You’ve wondered about aluminum.
For decades, we’ve been programmed to assume that big, shiny fiberglass boats are top-tier. The best thing a bass fishing junkie can own. When I die, bury me in my Phoenix.
I admit, as a young man, I wanted nothing more than to own one of these 20-foot chariots. I’d rather have had a Gambler than a girlfriend. And I did own dozens of glass boats over a 30-year span.
Today, however, with competitive fishing behind me and no reason to go other than enjoyment, I fish out of a much simpler craft. Noticeably, a few pros also joined the tin-boat army, seemingly sacrificing nothing in their careers.
Recently, guys like John Cox and Keith Poche continue to grab the headlines by accessing sneaky backwaters and walking away with thousands in prizes, placing a bit of doubt in the minds of those shopping high-performance glass boats and staring down six-figure price tags.
You’ve considered an aluminum boat more and more recently, but the only advice you can find is from salesmen and “influencers”, right? Well, you came to the right spot.
Let me start by making it clear that I have no agenda. While, for over 20 years I partnered with a boat brand, I haven’t in quite some time, allowing me to make clear-headed decisions based on form and function.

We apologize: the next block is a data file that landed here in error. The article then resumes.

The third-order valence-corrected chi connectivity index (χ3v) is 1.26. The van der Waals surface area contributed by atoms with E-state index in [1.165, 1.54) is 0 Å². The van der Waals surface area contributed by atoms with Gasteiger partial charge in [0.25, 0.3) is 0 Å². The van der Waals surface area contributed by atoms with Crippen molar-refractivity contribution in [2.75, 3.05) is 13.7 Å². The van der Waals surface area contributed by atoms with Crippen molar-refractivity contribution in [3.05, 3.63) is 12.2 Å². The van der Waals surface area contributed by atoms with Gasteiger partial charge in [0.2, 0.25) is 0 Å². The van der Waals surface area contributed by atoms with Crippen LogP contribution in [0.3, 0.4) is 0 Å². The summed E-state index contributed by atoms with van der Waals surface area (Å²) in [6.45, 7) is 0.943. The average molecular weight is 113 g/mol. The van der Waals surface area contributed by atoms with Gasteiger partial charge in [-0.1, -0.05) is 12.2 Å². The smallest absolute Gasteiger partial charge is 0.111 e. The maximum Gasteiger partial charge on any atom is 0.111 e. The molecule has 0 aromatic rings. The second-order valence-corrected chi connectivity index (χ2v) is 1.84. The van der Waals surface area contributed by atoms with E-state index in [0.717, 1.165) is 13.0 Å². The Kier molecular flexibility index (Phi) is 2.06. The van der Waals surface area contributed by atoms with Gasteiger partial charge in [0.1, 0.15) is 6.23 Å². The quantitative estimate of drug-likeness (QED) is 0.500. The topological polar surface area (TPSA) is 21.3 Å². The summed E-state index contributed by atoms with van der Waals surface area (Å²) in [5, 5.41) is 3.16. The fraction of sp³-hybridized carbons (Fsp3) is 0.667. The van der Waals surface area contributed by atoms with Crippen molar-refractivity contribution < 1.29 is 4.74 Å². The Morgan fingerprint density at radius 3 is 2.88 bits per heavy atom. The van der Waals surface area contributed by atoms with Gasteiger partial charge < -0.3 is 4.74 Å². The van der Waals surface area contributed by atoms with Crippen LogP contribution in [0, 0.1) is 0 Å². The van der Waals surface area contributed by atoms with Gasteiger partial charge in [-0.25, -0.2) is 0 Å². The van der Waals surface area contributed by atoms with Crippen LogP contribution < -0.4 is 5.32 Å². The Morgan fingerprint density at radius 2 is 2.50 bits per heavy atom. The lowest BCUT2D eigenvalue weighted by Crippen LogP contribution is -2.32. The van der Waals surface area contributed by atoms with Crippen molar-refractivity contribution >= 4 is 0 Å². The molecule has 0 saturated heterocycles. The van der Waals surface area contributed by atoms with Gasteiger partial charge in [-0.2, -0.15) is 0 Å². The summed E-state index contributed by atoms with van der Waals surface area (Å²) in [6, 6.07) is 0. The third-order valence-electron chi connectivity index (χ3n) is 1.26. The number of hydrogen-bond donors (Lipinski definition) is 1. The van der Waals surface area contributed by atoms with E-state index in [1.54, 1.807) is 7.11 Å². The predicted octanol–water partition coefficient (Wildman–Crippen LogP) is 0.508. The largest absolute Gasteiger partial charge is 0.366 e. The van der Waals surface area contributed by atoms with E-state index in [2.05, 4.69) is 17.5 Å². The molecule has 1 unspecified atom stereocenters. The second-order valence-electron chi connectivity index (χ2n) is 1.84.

I spend a bunch of time in boats, everything from jonboats to offshore monsters. I still drool over new bass boats: the shine, the sparkle, the smell. But I’m uniquely able to see the pros and cons. Join me in learning more.
Let’s break this down into a few major topics. Aluminum bass boats excel in a few areas:
This is the one we hear about most. Many aluminum rigs draft less than 6 inches of water. They float much higher than glass boats, and I’ve taken mine – repeatedly – over rock bars and roadbeds with no sign whatsoever of damage.
I’ve also run aground more times than I can count. There is simply no comparison of the durability of aluminum. They’re also a breeze to maintain. Where I live and fish in Florida, my boat is constantly wet and full of stinky shiner slime. I pressure-wash it every few months and do nothing else in terms of care. It’s never had a cover. Carpet isn’t even a consideration, and EVA foam decking is wonderful.